Chevy is no stranger to this. After having launched their social media campaign just 18 months prior, I am seriously impressed. Not only do they hang out on mainstream social media channels, but they also monitor and participate in over 100 freestanding communities. I used to be a member of several of those car communities, and brands used to never participate. Communities and brands didn't live together in harmony; rather, they lived in their own worlds. It is very refreshing to see that Chevy is making efforts into being an active member in the community in a non-salesy fashion.
As Jim Maloney, GM General Director of Customer and Relationships, put it, "We'd be ignorant to ignore customer needs." When it boils down to it, we're all customers. As a customer, do I want to spend my money with a brand that takes care of me or do I want to spend it on a brand that doesn't value my business.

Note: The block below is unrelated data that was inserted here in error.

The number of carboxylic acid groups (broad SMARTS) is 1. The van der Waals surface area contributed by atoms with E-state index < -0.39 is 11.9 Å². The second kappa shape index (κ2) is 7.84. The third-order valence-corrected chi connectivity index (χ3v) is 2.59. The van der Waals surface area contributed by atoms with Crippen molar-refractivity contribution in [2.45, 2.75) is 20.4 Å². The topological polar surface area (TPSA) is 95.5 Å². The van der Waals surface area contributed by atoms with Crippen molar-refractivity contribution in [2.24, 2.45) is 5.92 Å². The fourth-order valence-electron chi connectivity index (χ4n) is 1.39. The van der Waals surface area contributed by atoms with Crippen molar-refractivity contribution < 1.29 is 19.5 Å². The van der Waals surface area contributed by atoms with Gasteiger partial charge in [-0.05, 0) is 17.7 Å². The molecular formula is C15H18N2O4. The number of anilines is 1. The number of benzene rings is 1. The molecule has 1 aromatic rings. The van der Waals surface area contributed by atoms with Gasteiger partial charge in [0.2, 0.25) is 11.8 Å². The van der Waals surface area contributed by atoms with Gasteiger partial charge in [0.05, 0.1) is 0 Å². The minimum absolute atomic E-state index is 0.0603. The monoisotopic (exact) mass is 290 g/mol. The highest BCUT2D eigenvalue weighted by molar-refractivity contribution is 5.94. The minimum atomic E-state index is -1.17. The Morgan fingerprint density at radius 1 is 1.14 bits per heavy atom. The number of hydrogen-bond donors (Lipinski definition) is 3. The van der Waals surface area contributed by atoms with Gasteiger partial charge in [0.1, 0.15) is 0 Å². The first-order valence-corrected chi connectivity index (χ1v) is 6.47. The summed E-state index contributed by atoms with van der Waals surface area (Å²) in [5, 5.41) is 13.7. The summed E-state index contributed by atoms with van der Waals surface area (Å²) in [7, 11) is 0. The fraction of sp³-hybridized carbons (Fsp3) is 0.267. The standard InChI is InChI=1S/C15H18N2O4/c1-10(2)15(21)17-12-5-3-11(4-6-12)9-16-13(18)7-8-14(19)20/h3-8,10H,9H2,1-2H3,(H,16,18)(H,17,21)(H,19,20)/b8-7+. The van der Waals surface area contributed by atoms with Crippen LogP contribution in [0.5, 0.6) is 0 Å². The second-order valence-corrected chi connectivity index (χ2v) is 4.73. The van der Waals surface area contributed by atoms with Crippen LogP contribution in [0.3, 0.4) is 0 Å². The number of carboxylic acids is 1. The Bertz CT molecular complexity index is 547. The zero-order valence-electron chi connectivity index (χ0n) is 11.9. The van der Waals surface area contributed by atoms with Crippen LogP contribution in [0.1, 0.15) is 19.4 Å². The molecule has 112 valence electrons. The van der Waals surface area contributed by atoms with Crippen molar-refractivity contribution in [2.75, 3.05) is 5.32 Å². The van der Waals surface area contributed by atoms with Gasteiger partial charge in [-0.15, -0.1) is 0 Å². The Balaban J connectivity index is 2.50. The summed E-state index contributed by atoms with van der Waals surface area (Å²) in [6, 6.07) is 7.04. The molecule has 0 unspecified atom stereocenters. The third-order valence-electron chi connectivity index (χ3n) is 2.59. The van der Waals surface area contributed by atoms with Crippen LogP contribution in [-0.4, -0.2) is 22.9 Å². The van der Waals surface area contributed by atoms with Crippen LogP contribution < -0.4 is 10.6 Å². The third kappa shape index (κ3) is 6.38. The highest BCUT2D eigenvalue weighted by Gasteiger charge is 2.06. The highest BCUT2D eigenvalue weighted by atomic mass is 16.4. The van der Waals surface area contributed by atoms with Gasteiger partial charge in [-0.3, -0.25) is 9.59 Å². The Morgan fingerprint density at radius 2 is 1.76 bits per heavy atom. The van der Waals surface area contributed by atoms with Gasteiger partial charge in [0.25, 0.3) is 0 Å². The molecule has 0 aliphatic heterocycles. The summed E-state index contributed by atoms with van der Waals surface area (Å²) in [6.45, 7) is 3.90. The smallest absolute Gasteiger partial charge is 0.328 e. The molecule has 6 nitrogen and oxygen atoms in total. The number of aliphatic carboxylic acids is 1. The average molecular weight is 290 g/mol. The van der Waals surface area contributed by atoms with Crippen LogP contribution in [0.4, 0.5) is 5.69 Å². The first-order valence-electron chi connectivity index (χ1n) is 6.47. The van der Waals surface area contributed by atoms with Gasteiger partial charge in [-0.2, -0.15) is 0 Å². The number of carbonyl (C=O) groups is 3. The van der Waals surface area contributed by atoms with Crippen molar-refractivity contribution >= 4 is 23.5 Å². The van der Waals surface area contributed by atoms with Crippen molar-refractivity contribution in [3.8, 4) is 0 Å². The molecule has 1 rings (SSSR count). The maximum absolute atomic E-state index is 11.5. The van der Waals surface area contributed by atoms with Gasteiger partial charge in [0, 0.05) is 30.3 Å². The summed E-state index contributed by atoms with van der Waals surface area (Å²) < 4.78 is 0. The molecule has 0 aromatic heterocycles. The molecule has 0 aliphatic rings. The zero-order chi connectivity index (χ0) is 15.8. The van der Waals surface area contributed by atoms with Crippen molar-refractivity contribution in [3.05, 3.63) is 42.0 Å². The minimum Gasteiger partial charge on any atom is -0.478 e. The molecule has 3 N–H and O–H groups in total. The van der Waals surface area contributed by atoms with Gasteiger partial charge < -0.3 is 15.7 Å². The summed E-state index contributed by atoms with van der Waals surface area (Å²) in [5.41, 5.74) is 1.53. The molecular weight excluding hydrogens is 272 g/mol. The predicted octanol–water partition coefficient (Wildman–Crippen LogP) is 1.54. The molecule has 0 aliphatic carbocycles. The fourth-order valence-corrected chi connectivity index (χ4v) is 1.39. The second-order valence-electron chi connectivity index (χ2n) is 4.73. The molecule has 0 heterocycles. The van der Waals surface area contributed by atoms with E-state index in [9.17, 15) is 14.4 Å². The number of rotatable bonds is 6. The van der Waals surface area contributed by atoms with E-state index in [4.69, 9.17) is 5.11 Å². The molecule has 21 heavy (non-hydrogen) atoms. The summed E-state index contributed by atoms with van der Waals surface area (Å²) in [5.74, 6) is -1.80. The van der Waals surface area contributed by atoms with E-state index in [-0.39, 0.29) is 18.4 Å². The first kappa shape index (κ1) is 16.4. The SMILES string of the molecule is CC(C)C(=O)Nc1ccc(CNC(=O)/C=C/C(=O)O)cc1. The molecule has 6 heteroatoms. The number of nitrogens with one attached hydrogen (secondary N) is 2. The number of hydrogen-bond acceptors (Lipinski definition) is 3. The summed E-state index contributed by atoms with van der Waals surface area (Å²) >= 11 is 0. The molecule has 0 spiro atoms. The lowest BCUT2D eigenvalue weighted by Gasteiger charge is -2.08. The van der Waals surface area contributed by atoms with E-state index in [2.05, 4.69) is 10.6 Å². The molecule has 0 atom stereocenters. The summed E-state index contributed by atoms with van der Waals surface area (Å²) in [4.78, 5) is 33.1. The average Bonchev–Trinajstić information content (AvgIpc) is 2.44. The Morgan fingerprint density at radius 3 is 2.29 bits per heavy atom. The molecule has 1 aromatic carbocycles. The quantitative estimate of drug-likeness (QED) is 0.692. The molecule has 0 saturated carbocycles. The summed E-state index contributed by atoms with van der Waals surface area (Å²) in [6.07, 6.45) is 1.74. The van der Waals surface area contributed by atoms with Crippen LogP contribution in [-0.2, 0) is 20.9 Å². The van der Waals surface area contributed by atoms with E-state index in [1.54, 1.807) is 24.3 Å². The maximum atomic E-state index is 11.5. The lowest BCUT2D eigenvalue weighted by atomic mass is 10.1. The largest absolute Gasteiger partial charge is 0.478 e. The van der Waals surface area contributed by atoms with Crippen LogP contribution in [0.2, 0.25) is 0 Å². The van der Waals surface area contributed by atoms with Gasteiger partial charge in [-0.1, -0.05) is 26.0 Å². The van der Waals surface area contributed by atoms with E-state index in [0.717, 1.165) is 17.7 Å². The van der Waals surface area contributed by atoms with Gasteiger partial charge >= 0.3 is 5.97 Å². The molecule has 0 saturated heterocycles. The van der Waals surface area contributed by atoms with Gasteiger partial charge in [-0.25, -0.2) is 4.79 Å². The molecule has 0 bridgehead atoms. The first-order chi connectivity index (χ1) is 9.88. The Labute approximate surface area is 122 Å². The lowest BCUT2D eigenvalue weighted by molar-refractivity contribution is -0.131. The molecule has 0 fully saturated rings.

Chevy is driving internal culture change through talent acquisition. They've hired a team of support specialists to provide customer support. Getting support isn't talk to a 1800 number, rather it is a living breathing human being that is trained to brighten your day. They can be likened to customer services at the Apple Genius bar, even going as far as meeting customers at their workplace to provide technical assistance. Their teams even go to training at Disney. I kind of want to go to Disney.
One of additions to their call center is the "Infotainment" center, which is where you would call in if you had some issues with your Volt or other technical issues. See photo above. There is a console/dash replica for each vehicle along with a plethora of gadgets that can be used to recreate problems customers are having when it call in.
Providing this level customer support is no easy feat. We're also told that this level of customer service also helps tighten the feedback loop in implementing fixes and bugs. Congrats to Chevy for jumping in headfirst into customer support.